One of Ireland's foremost scientists and a statesman of great distinction


The late Jim Dooge played a highly influential role in Irish and European politics, writes GARRET FITZGERALD

THE LATE Jim Dooge combined several totally disparate careers with great distinction. In the first place he was one of Ireland’s foremost 20th century scientists, with a global reputation. But in the course of his life he also played a highly influential role in Irish and European politics, serving in quite distinct roles during three separate periods of the second half of the last century, including an all too brief period as minister for foreign affairs and then as the prime mover in the creation of the Single European Market.

Graduating as an engineer in UCD in 1942, he served in the Office of Public Works and the ESB, before taking leave of absence for two years to become a research associate in the civil engineering department of the University of Iowa, where he received an MSc in fluid mechanics and hydraulics. That period abroad interrupted his first political career, for in 1948, just half a century after his great-grandfather had become chairman of the first democratically elected Borough Council of Dún Laoghaire, then Kingstown, Jim Dooge had, at the age of 25, been elected to Dublin County Council (of which within two years he became chairman) and then also to Dún Laoghaire Borough Council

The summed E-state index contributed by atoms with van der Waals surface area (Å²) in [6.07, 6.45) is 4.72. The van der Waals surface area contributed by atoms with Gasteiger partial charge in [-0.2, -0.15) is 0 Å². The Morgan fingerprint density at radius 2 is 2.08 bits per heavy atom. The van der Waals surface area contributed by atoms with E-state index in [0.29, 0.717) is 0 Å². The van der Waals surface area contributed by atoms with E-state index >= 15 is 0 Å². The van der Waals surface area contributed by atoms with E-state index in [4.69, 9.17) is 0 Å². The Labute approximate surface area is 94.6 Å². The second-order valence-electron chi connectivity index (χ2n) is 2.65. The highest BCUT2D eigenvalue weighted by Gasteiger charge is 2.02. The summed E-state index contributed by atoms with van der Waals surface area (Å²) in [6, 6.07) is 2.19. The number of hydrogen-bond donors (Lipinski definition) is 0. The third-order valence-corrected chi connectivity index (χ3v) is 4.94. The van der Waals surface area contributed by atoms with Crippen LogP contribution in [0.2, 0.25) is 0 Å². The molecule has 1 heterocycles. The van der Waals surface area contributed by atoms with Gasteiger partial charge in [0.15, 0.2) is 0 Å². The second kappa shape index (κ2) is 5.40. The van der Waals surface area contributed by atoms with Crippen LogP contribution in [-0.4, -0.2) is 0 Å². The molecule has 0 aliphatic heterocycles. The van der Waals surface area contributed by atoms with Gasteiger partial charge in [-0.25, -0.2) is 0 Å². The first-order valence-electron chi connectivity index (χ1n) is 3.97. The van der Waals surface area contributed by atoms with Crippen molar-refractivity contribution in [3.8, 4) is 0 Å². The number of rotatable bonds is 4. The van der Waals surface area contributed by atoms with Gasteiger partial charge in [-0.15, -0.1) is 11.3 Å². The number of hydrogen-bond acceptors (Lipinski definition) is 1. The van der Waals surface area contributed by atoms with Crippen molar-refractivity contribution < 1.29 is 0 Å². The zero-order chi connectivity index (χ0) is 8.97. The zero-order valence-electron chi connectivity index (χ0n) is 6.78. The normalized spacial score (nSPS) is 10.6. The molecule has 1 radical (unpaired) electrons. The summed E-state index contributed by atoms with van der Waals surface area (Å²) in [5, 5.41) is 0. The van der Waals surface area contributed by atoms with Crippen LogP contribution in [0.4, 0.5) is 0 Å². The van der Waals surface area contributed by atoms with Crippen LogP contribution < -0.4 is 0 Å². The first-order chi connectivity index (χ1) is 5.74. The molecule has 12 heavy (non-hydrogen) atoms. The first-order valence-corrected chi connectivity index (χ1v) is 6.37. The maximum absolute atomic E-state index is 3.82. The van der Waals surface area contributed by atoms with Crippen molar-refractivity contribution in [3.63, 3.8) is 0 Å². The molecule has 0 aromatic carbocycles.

In 1958 he was appointed professor of civil engineering in UCC, and three years later started his second political career by standing successfully for the Senate in 1961, where thereafter he played a very constructive part in all its debates. He had a strong belief in the party political system, which he saw as providing both important opportunities for the development of new policies and, through vigorous parliamentary debate, especially in the Senate, for the improvement of the quality of legislation. Jim Dooge might never have been entirely comfortable in the Dáil – but was in his element in the more serious atmosphere of the Senate, where he helped to demonstrate the contribution that House makes to our democracy. Moreover, because of his qualities of judgment he was hugely valued in the counsels of his chosen party, Fine Gael – but was also greatly respected and universally admired by those in other parties who knew him and enjoyed his company, including his effervescent sense of fun.

While he greatly enjoyed his time in University College Cork, where his immense energy, rapidly growing research reputation, teaching skills and innovation were greatly appreciated, he remained a Dubliner, and when in 1970 the post of professor of civil engineering in UCD became vacant, he applied for this position. As I remember these events of 40 years ago, those appointed to assess the merits of the candidates were deeply impressed by the fact that from the Soviet Union and Hungary came assessments that he had been responsible for one of the three great developments in the science of hydrology in the 20th century. From major universities in the US and Australia there were also statements that they would have been happy to have had him as dean of their engineering faculties.